Archive for January, 2015

Long Term Results

DATE: January 7th, 2015

So here’s the thing.

About 5 years ago I was working with a firm that mailed between 60,000 and 100,000 packages monthly to Canadians. When I first looked at their data, I was a little startled, as their average gift was hovering around the $10 – $15 mark. In my experience that is pretty low. But on the up side, they were churning thousands of dollars through the cycle because their offer was low and compelling and people wanted to help. The challenge? Donors were not growing. The results of every package were more closely resembled the data of an acquisition package, not a cultivation package.

A new study by the AFP US shows the startling metrics of focusing on package results rather than cultivating long term relationships with donors.

Make no mistake. Acquiring new donors is an extremely important element of your overall strategic plan — but increased revenue is a result of donor cultivation.

One of the first questions I ask all new clients is: “What is your second gift strategy?”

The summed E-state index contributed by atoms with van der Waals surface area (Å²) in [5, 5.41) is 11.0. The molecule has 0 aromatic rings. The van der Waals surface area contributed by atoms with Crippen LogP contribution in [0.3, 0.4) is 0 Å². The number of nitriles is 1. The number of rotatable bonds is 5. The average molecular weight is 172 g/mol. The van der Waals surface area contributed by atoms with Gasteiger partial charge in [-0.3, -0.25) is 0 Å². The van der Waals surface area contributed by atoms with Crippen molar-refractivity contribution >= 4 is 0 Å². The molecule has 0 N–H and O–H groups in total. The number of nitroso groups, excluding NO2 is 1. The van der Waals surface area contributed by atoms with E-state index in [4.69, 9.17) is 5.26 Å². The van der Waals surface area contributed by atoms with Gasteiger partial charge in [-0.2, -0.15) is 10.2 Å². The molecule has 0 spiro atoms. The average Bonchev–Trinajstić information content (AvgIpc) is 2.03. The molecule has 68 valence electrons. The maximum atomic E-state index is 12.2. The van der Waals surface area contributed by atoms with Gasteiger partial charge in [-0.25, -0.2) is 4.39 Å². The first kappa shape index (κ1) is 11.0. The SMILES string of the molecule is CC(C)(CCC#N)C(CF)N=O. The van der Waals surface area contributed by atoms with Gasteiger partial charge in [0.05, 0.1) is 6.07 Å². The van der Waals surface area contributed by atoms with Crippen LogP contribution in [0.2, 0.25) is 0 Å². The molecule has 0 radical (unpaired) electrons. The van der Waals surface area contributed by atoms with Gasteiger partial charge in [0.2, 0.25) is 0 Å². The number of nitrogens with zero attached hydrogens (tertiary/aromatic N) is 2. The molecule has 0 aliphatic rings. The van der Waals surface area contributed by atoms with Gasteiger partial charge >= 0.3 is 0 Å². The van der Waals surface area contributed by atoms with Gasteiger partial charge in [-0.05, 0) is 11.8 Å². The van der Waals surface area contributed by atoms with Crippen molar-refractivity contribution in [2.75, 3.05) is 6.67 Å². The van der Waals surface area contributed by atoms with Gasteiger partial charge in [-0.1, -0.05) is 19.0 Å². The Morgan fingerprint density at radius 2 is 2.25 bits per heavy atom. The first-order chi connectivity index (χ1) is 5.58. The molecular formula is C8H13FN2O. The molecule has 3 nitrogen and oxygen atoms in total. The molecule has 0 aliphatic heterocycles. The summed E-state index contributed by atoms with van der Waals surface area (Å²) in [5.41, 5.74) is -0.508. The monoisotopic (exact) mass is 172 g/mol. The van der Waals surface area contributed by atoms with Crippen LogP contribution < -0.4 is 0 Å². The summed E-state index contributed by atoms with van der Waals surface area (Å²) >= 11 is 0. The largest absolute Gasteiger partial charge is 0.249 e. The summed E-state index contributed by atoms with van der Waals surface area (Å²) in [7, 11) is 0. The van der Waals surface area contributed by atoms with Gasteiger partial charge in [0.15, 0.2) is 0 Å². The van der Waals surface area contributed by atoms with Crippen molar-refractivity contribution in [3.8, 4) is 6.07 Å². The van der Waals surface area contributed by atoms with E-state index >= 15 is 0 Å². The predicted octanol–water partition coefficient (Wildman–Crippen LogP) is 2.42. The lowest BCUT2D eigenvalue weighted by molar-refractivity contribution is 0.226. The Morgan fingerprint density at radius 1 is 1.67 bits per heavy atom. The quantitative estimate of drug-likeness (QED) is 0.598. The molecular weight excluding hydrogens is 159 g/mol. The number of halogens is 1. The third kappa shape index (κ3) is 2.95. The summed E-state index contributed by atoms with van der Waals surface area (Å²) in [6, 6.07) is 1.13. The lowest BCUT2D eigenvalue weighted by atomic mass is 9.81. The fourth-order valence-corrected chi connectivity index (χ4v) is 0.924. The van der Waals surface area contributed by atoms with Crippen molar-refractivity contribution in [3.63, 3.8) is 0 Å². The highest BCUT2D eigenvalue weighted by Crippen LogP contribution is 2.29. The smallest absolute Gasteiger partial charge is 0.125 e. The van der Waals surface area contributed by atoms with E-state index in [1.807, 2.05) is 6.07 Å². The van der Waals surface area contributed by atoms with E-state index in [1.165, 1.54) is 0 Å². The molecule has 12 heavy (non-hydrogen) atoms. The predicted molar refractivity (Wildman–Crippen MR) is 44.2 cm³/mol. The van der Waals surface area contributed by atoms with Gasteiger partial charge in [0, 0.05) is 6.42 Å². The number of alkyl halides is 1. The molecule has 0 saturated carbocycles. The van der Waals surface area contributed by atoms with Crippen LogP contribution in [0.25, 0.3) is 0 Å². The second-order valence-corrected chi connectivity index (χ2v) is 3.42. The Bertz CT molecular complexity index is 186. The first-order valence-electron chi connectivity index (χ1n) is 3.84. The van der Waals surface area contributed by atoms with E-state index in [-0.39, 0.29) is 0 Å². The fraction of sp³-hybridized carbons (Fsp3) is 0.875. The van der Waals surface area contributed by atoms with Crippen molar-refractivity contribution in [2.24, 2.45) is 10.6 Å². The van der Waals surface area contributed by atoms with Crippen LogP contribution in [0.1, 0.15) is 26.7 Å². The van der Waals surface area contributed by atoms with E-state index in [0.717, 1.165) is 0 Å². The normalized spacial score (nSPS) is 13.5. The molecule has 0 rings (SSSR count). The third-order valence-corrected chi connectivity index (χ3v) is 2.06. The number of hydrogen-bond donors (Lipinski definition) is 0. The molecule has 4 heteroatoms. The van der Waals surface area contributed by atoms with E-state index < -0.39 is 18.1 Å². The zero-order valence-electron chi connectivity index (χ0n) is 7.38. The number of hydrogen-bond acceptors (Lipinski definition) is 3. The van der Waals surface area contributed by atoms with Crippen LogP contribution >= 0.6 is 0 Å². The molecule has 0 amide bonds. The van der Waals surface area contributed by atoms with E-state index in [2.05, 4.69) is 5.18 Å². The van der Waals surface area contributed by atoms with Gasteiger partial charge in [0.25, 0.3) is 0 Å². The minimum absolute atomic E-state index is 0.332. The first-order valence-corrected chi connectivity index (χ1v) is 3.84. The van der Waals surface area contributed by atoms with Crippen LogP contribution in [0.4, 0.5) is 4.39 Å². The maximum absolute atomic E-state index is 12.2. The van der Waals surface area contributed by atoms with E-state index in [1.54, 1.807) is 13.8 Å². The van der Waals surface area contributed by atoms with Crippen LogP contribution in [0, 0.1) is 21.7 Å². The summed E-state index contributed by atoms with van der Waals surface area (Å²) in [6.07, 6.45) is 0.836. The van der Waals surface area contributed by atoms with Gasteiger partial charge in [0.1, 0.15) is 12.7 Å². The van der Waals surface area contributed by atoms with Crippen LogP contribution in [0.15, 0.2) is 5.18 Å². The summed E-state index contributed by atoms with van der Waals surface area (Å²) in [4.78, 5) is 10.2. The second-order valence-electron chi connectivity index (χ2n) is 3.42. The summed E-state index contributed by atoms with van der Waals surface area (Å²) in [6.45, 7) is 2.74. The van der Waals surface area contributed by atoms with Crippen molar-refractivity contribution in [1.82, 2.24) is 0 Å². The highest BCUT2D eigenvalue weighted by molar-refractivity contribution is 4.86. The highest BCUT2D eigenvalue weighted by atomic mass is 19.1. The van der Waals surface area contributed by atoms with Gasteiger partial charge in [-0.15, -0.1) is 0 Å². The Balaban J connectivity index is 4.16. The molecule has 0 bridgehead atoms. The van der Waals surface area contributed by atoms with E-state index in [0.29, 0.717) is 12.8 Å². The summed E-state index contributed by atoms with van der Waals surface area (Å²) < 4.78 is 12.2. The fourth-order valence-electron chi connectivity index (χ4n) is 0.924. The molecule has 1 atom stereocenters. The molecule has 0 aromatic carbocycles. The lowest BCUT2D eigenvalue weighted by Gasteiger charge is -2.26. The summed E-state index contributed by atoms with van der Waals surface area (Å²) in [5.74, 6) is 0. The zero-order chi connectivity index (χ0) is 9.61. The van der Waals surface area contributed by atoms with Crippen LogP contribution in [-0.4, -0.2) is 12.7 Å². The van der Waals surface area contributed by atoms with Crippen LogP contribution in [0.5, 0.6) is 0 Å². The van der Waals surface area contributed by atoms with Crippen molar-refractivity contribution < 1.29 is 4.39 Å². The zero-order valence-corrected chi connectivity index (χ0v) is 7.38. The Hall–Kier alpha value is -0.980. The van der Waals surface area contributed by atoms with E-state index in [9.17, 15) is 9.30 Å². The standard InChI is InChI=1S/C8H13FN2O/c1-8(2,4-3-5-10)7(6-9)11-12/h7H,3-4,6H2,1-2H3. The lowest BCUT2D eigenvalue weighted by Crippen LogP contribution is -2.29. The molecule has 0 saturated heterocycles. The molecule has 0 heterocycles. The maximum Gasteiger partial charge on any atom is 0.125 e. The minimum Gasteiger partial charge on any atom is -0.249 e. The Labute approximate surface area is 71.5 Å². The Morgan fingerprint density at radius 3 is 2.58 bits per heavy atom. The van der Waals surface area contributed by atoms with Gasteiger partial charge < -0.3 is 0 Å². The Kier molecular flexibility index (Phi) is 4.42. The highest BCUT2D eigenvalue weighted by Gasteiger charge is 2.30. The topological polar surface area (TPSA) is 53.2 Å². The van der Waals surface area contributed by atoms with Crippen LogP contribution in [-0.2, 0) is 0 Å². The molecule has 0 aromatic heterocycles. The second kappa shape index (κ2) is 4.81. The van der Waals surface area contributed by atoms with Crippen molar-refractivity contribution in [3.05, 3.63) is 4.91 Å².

I have to say, I’m pretty surprised at the number of people who do not have a strategy. The have a Direct Mail strategy. And when a new donor comes along, they are inserted into that strategy. That means: their name is entered into the data base and included in the monthly pulls. After 18 months it will be dropped because they have not given a second gift.

But why haven’t they given a second gift?

Unravel that and you will completely change your revenue generation.

As competitive environments in the non-profit segment grow tougher, brand is going to get more important. I know that the traditional direct mail people don’t believe that. But that’s because they are PACKAGE results oriented and not donor development results oriented. The smart non-profit team looks at both, establishing metrics for long-term donors that are relevant.

The client above? They are struggling today. Increased mail costs, aging donors, changes in the trends have been real challenges. But the biggest challenge? Their donors gave to a compelling ask that came their way on a regular basis. They did not give because of a loyal, long-term relationship with the organization. It’s more complex than a 250 word blog, but authentic, relevant and timely engagement with donors builds a strong and loyal donor base.